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Oncogene. 2000 Dec 7;19(52):5982-7.

Ductal growth is impeded in mammary glands of C-neu transgenic mice.

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Division of Life Sciences, Lawrence Berkeley National Laboratory, University of California, Berkeley 94720, USA.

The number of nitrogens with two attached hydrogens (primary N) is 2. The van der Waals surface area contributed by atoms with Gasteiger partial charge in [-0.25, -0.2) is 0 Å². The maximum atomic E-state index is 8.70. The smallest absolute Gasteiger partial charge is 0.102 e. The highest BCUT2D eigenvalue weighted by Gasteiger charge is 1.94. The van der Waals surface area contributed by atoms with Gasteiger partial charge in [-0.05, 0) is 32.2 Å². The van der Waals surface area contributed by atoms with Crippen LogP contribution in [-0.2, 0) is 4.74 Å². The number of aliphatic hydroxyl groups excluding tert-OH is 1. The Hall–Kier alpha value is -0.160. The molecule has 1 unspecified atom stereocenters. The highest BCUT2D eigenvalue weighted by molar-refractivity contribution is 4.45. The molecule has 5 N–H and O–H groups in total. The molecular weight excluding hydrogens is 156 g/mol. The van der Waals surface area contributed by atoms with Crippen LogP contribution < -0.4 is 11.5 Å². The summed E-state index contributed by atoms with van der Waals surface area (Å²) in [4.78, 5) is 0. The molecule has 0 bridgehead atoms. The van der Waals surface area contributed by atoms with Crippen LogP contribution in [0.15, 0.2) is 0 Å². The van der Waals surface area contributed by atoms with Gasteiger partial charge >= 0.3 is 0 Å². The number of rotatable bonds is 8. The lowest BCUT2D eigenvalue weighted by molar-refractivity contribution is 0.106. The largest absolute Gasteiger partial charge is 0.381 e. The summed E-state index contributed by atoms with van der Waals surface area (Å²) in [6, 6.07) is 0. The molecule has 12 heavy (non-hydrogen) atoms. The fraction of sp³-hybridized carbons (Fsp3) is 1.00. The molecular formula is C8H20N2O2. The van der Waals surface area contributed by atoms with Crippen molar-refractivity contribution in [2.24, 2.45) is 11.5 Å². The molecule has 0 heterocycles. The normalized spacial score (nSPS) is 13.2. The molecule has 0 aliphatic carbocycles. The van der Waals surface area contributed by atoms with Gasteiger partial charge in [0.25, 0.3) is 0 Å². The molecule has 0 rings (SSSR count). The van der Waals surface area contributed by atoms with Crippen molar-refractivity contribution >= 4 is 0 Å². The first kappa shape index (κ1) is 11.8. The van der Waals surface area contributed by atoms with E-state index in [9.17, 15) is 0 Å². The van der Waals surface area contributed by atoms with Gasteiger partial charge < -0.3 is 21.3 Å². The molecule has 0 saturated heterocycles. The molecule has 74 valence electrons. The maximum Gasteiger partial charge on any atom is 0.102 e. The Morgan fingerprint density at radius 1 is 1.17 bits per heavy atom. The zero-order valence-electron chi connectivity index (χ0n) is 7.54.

The steroid hormone, estradiol, is essential for both the growth of normal breast and induction of mammary carcinomas. The growth promoting effects of estrogen are presumed to be mediated by growth factors, in particular, epidermal growth factor, which mediates its effects through erbB receptors, erbB1 and erbB2/C-neu. C-neu is amplified and over-expressed in a large number of human cancers and transgenic mice over-expressing C-neu also develop mammary tumors. However, as yet, the impact of C-neu over-expression on estrogen action during normal mammary development and hence, its precise role in carcinogenesis, remains unclear. In the present studies, we demonstrate that estradiol-dependent mammary ductal growth accompanying puberty is impaired in transgenic mice expressing wild type Cneu, and is intrinsic to the tissue. The impairment is not due to an overall impairment in estrogen action, since progesterone receptor expression is unaffected in C-neu mice. It is also not due to an intrinsic inability of the epithelial cells to proliferate, since impeded ductal growth co-exists with alveolar growth during pregnancy. Therefore, we propose that, depending on the physiological state, C-neu may either promote or inhibit the growth of mammary epithelial cells, and discuss its potential significance to carcinogenesis.

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